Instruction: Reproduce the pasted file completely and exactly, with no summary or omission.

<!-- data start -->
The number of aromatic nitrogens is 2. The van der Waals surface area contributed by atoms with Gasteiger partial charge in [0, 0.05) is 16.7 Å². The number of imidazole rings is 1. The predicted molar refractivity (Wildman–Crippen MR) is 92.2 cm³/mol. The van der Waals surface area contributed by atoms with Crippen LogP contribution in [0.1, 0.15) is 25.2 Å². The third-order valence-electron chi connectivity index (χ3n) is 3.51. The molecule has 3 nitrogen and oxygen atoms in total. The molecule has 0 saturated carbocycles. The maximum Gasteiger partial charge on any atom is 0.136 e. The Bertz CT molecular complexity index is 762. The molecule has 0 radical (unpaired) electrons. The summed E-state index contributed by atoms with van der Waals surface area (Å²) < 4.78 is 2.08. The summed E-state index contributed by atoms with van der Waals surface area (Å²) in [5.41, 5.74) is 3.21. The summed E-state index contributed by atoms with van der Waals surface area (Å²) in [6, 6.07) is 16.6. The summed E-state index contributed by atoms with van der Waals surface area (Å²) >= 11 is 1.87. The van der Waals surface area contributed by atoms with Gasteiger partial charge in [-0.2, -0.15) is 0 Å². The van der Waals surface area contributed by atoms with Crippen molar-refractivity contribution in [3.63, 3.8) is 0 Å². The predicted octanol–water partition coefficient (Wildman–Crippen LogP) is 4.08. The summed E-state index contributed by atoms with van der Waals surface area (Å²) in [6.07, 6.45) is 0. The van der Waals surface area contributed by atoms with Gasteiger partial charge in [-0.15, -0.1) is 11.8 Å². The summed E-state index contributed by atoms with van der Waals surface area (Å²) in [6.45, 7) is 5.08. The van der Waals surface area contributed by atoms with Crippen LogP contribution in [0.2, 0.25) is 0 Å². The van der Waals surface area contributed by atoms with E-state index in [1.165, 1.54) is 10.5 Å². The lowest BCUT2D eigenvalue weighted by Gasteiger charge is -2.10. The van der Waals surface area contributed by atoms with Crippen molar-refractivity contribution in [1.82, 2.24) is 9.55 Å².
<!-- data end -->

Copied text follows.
The number of aromatic nitrogens is 2. The van der Waals surface area contributed by atoms with Gasteiger partial charge in [0, 0.05) is 16.7 Å². The number of imidazole rings is 1. The predicted molar refractivity (Wildman–Crippen MR) is 92.2 cm³/mol. The van der Waals surface area contributed by atoms with Crippen LogP contribution in [0.1, 0.15) is 25.2 Å². The third-order valence-electron chi connectivity index (χ3n) is 3.51. The molecule has 3 nitrogen and oxygen atoms in total. The molecule has 0 saturated carbocycles. The maximum Gasteiger partial charge on any atom is 0.136 e. The Bertz CT molecular complexity index is 762. The molecule has 0 radical (unpaired) electrons. The summed E-state index contributed by atoms with van der Waals surface area (Å²) < 4.78 is 2.08. The summed E-state index contributed by atoms with van der Waals surface area (Å²) in [5.41, 5.74) is 3.21. The summed E-state index contributed by atoms with van der Waals surface area (Å²) in [6, 6.07) is 16.6. The summed E-state index contributed by atoms with van der Waals surface area (Å²) >= 11 is 1.87. The van der Waals surface area contributed by atoms with Gasteiger partial charge in [-0.2, -0.15) is 0 Å². The van der Waals surface area contributed by atoms with Crippen molar-refractivity contribution in [3.63, 3.8) is 0 Å². The predicted octanol–water partition coefficient (Wildman–Crippen LogP) is 4.08. The summed E-state index contributed by atoms with van der Waals surface area (Å²) in [6.07, 6.45) is 0. The van der Waals surface area contributed by atoms with Gasteiger partial charge in [-0.15, -0.1) is 11.8 Å². The summed E-state index contributed by atoms with van der Waals surface area (Å²) in [6.45, 7) is 5.08. The van der Waals surface area contributed by atoms with Crippen LogP contribution in [0.2, 0.25) is 0 Å². The van der Waals surface area contributed by atoms with E-state index in [1.165, 1.54) is 10.5 Å². The lowest BCUT2D eigenvalue weighted by Gasteiger charge is -2.10. The van der Waals surface area contributed by atoms with Crippen molar-refractivity contribution in [1.82, 2.24) is 9.55 Å².